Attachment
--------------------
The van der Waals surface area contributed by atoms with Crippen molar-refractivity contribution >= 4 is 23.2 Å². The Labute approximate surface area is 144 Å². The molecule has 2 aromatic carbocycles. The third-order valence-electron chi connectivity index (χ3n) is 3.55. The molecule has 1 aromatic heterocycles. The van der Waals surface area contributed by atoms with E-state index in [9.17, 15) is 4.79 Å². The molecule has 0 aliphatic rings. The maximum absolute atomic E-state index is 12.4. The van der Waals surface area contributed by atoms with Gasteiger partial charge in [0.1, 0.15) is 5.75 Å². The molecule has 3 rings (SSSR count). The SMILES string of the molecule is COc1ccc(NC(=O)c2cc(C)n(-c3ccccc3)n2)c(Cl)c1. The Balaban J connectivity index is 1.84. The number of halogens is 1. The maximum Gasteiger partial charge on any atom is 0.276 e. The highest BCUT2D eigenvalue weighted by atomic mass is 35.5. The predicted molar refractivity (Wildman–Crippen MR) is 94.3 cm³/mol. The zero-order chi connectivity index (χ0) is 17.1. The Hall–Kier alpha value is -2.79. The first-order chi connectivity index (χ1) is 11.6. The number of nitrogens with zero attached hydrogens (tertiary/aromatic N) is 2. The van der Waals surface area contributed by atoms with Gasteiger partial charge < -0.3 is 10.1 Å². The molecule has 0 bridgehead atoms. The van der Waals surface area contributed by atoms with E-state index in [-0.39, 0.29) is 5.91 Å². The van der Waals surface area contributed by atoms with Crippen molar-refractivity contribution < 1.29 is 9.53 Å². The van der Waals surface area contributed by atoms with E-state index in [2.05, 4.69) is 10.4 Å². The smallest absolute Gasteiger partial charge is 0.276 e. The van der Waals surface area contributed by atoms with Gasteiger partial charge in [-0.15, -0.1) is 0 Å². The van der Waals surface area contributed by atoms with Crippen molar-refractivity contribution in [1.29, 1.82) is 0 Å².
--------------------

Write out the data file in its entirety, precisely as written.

The van der Waals surface area contributed by atoms with Crippen molar-refractivity contribution >= 4 is 23.2 Å². The Labute approximate surface area is 144 Å². The molecule has 2 aromatic carbocycles. The third-order valence-electron chi connectivity index (χ3n) is 3.55. The molecule has 1 aromatic heterocycles. The van der Waals surface area contributed by atoms with E-state index in [9.17, 15) is 4.79 Å². The molecule has 0 aliphatic rings. The maximum absolute atomic E-state index is 12.4. The van der Waals surface area contributed by atoms with Gasteiger partial charge in [0.1, 0.15) is 5.75 Å². The molecule has 3 rings (SSSR count). The SMILES string of the molecule is COc1ccc(NC(=O)c2cc(C)n(-c3ccccc3)n2)c(Cl)c1. The Balaban J connectivity index is 1.84. The number of halogens is 1. The maximum Gasteiger partial charge on any atom is 0.276 e. The highest BCUT2D eigenvalue weighted by atomic mass is 35.5. The predicted molar refractivity (Wildman–Crippen MR) is 94.3 cm³/mol. The zero-order chi connectivity index (χ0) is 17.1. The Hall–Kier alpha value is -2.79. The first-order chi connectivity index (χ1) is 11.6. The number of nitrogens with zero attached hydrogens (tertiary/aromatic N) is 2. The van der Waals surface area contributed by atoms with Gasteiger partial charge < -0.3 is 10.1 Å². The molecule has 0 bridgehead atoms. The van der Waals surface area contributed by atoms with E-state index in [-0.39, 0.29) is 5.91 Å². The van der Waals surface area contributed by atoms with Crippen molar-refractivity contribution < 1.29 is 9.53 Å². The van der Waals surface area contributed by atoms with E-state index in [2.05, 4.69) is 10.4 Å². The smallest absolute Gasteiger partial charge is 0.276 e. The van der Waals surface area contributed by atoms with Gasteiger partial charge in [-0.15, -0.1) is 0 Å². The van der Waals surface area contributed by atoms with Crippen molar-refractivity contribution in [1.29, 1.82) is 0 Å².